MoM 100: Ukraine’s past, present come together

July 7, 2023
John Longhurst | Special to Canadian Mennonite

Nataliya Venger is participating in “Memories of Migration: Russaender Tour 100.” (Photo by John Longhurst)

Nataliya Venger is participating in “Memories of Migration: Russaender Tour 100.” (Photo by John Longhurst)

For Nataliya Venger, a participant in the “Memories of Migration: Russaender Tour 100,” the hardship and suffering faced by Mennonites a century ago at the hands of the Soviet Union is unfortunately part of her own life today.

Venger is a refugee from Ukraine, having fled the fighting in June 2022.

Back home in Ukraine, she researches Mennonite history in that country as a professor at Dnipropetrovsk National University.

Now she is continuing that research as a visiting scholar at the University of Winnipeg. Her time in Winnipeg is made possible by funding from the D.F. Plett Historical Research Foundation.

Venger’s daughter is safe in the U.S., but her husband is in the Ukrainian military fighting the Russians.

Her interest in Mennonites began in the early 1990s when secret archives containing files about Mennonites in Ukraine were opened to researchers.

That’s when she was sent by a professor to one of the regional archives to learn more. It was then she first learned about Mennonite life in Ukraine.

“After two weeks, I understood that it would become the subject of my life,” she told Canadian Mennonite in 2022.

“Mennonites were a small group, but they were involved in everything. Their [path] indicated all the changes in the Russian empire. I see so many connections with the history of the Ukrainian people,” she said.

Her research into Mennonites in Ukraine led her to conclude, “I can’t understand the history of Ukraine without the Mennonites’ presence . . . their history and the history of Ukraine is entangled. Whatever happened to the Mennonites happened to Ukrainians.”

Now, as part of the tour, Venger is looking forward to meeting some of the descendants of the 21,000 Mennonites who left Ukraine between 1923 and 1930.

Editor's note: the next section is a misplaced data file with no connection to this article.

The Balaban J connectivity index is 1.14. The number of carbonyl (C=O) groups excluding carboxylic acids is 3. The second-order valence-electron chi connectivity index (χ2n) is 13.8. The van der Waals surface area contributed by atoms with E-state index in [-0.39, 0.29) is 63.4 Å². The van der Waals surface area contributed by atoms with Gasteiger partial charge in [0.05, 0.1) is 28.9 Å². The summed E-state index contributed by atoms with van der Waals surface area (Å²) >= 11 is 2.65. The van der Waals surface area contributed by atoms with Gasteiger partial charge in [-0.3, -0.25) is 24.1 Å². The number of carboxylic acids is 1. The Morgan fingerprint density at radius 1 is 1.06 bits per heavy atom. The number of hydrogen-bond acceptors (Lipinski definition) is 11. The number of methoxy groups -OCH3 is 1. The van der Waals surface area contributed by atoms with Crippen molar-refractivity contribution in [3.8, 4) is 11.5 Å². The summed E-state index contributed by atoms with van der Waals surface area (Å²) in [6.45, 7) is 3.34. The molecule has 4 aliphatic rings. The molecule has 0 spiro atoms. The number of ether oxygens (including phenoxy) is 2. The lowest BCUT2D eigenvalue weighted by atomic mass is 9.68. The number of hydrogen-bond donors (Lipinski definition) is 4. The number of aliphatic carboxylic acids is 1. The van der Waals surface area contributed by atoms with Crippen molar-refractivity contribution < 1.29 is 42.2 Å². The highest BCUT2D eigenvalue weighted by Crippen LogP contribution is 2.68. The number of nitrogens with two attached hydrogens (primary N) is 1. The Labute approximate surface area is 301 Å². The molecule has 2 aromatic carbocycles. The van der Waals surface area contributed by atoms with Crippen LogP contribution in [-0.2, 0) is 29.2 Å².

“I want to hear their stories,” she said, noting the Mennonites she has met are “always ready to tell their stories.”

Based on her experience with Mennonite tour groups in Ukraine, Venger expects participants in this tour will end up being a “very close community” by the time it is over.

And while she is enjoying the tour so far—meeting people, seeing the sights in Quebec City—it is tinged with a bit of sadness when she thinks about what is happening in Ukraine today.

“I am always checking the news,” she said. Her house is “still standing,” but that could change any moment due to Russian bombing.

She is also thinking about her husband, Oleg.

“I don’t know where he is or how he is doing,” she said quietly, noting that, due to military secrecy and his role in the fighting, he is unable to stay in regular touch with her.

“I hear from him occasionally,” she said.

Tour participants and others will get a chance to hear Venger speak about her research at “The Russlaender Mennonites: War, Dislocation, and New Beginnings,” a July 14-15 conference sponsored by the Centre for Transnational Mennonite Studies at the University of Winnipeg.

Venger will speak on the topic, “The Mennonite Verband and Soviet Power in the 1920s: A Game on a Razor’s Edge.”

John Longhurst is a freelance writer from Winnipeg who is blogging about the tour.

Read John's previous posts about the tour:
MoM 100: How the CPR helped Mennonites
Train tour prepares to leave the station


Nataliya Venger is participating in “Memories of Migration: Russaender Tour 100.” (Photo by John Longhurst)

Author Name: 
John Longhurst
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Special to Canadian Mennonite
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